The COVID-19 crisis has prompted the Irish Government to announce a range of supports for impacted businesses which, for the moment, focus on cash flow support.[12]  On 10 March 2020, the following support packages were announced by the Department of Business, Enterprise and Innovation:

  • A €200m Strategic Banking Corporation of Ireland Working Capital Scheme for eligible businesses.  Loans of up to €1.5m will be available at reduced rates, with up to the first €500,000 unsecured;
  • A €200m Package for Enterprise Supports including a Rescue and Restructuring Scheme available through Enterprise Ireland for vulnerable but viable firms that need to restructure or transform their business;
  • The maximum loan available from MicroFinance Ireland will be increased from €25,000 to €50,000 as an immediate measure to specifically deal with exceptional circumstances that micro-enterprises (sole traders and firms with up to 9 employees) are facing; and
  • The Credit Guarantee Scheme will be available to Covid-19 impacted firms through the Pillar Banks. Loans of up to €1m will be available at terms of up to 7 years.

The situation is continuing to evolve rapidly and further measures may be put in place at an EU or national level to address the economic impact of the COVID-19 pandemic. Both the European Commission and the Irish Government have signalled their clear intention to respond with appropriate action to support businesses affected by the crisis, and to avoid any unnecessary delays in implementing such measures.

Further Guidance

The Arthur Cox competition and regulated markets team has a leading track record of advising on State measures in the context of economic shocks, including having advised the Department of Finance of Ireland and the National Treasury Management Agency on the support measures for the banking sector introduced in the context of the financial crisis.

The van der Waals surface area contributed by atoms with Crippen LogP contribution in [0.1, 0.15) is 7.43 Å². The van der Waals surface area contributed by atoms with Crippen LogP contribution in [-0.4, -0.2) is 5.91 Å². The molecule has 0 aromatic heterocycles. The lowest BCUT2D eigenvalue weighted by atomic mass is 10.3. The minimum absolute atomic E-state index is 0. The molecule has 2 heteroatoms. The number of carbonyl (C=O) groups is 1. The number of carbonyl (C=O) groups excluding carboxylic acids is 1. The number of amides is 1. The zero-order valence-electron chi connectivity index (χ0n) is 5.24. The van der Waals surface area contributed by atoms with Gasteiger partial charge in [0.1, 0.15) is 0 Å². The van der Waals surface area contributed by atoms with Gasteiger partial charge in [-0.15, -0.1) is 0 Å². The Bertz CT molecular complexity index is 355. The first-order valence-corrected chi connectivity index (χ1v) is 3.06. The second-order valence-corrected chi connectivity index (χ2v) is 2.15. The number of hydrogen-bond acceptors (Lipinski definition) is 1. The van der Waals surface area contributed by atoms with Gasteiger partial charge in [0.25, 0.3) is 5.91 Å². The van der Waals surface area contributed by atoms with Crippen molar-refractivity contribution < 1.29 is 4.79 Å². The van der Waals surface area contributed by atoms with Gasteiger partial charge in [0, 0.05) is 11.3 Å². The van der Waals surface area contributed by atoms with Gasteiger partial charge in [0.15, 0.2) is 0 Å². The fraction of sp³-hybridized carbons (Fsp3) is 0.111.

For further information on COVID-19 State aid developments and how they might be relevant for your business please contact a member of our team.

[1] Communication from the Commission to the European Parliament, the European Council, the Council, the

European Central Bank, the European Investment Bank and the Eurogroup on Coordinated economic response to

the COVID-19 Outbreak, COM(2020) 112 final of 13.03.2020.

[2] State aid: Commission adopts Temporary Framework to enable Member States to further support the economy in the Covid-19 outbreak, Brussels, 19 March 2020.  Available at: https://ec.europa.eu/commission/presscorner/detail/en/ip_20_496

[3] Certain additional conditions apply to the agriculture, fisheries and aquacultural sectors.

[4] Certain conditions apply in relation to premium levels, loan principal amounts, duration of guarantee and the extent to which the State guarantee can cover the loan principal.

[5] Certain conditions apply in relation to interest rates, loan amounts and loan duration.

[6] See European Commission, European Coordinated Response on Coronavirus: Questions and Answers, published 13 March 2020. Available at: https://ec.europa.eu/commission/presscorner/detail/en/qanda_20_458

[7] Regulation (EU) No. 651/2014.

[8] Regulation (EU) No. 1407/2013.

[9] Guidelines on State aid for rescuing and restructuring non-financial undertakings in difficulty, OJ C 249,31.7.2014, p.1. The Commission has authorised various schemes in nine different Member States.

[10] See for example, Commission decision SA. 56685, Denmark – Compensation scheme for cancellation of events related to COVID-19, https://ec.europa.eu/competition/state_aid/cases1/202011/285054_2139535_70_2.pdf.

[11] SA.56685 State aid notification on compensation scheme cancellation of events related to Covid-19

[12] See: https://dbei.gov.ie/Djei/en/News-And-Events/Department-News/2020/March/10032020.html